“I want to welcome you to the White House,” his speech began. “Mr. Lester Pearson informed me that a Canadian newspaperman said yesterday that this is the president’s ‘Easter egghead roll on the White House lawn.’ I want to deny that!”
Then, in the next breath: “I think this is the most extraordinary collection of talent, of human knowledge, that has ever been gathered together at the White House, with the possible exception of when Thomas Jefferson dined alone.”
The Tories lost nearly 100 seats a few weeks later. Their historic majority was whittled down to a 116-seat minority.
Relations soured further when Diefenbaker challenged Kennedy’s handling of the Cuban missile crisis. Finally, there was the Bomarc dispute, where Diefenbaker resisted plans to store nuclear warheads in Ontario and Quebec, under NORAD auspices.
The pressure on him was unrelenting. The retiring head of NATO came to Canada during his farewell tour and accused the Canadian government of shirking its responsibilities.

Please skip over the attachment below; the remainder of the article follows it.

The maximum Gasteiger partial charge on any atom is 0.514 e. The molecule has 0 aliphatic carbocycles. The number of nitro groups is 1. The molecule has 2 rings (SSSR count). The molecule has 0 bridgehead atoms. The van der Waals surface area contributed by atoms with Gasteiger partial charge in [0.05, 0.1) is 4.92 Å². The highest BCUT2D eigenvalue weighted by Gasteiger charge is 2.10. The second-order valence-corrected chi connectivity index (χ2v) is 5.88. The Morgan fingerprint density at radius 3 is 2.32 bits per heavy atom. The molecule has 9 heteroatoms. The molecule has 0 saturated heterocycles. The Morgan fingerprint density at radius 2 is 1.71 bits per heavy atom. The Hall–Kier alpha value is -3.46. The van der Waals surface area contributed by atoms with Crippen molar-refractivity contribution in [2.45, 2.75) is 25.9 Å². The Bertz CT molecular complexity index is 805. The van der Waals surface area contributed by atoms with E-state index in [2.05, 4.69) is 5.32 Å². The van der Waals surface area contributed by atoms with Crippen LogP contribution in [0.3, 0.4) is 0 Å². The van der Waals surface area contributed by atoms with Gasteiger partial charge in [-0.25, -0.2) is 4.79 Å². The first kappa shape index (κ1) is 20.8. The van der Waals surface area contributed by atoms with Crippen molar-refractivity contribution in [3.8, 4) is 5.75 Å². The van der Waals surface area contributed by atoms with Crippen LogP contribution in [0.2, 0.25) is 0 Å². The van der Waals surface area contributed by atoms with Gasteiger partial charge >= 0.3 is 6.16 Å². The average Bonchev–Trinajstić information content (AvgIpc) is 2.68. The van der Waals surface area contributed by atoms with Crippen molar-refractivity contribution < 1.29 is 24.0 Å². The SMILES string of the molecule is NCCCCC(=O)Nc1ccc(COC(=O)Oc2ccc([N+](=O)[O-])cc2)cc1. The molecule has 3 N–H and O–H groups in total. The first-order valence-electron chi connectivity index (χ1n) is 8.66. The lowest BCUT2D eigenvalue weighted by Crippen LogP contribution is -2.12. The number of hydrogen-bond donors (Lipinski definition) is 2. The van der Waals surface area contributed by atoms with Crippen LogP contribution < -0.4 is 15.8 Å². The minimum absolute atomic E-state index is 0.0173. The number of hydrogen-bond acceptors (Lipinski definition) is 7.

Diefenbaker later suggested he’d received private assurances from Kennedy that nuclear expansion would not be necessary. The response from the State Department was swift and devastating.
In a 1963 news release, the U.S. government denied Diefenbaker’s version and, in one final indignity, it said the Canadians had failed to contribute a sufficient policy for North American defence.
Existing divisions in the Diefenbaker cabinet suddenly deepened. A handful of ministers began plotting a coup against the boss. The defence minister resigned and, after the Tories were defeated in a non-confidence vote, two of his colleagues followed.
A few weeks later, the Liberals went on to win their first of five straight elections.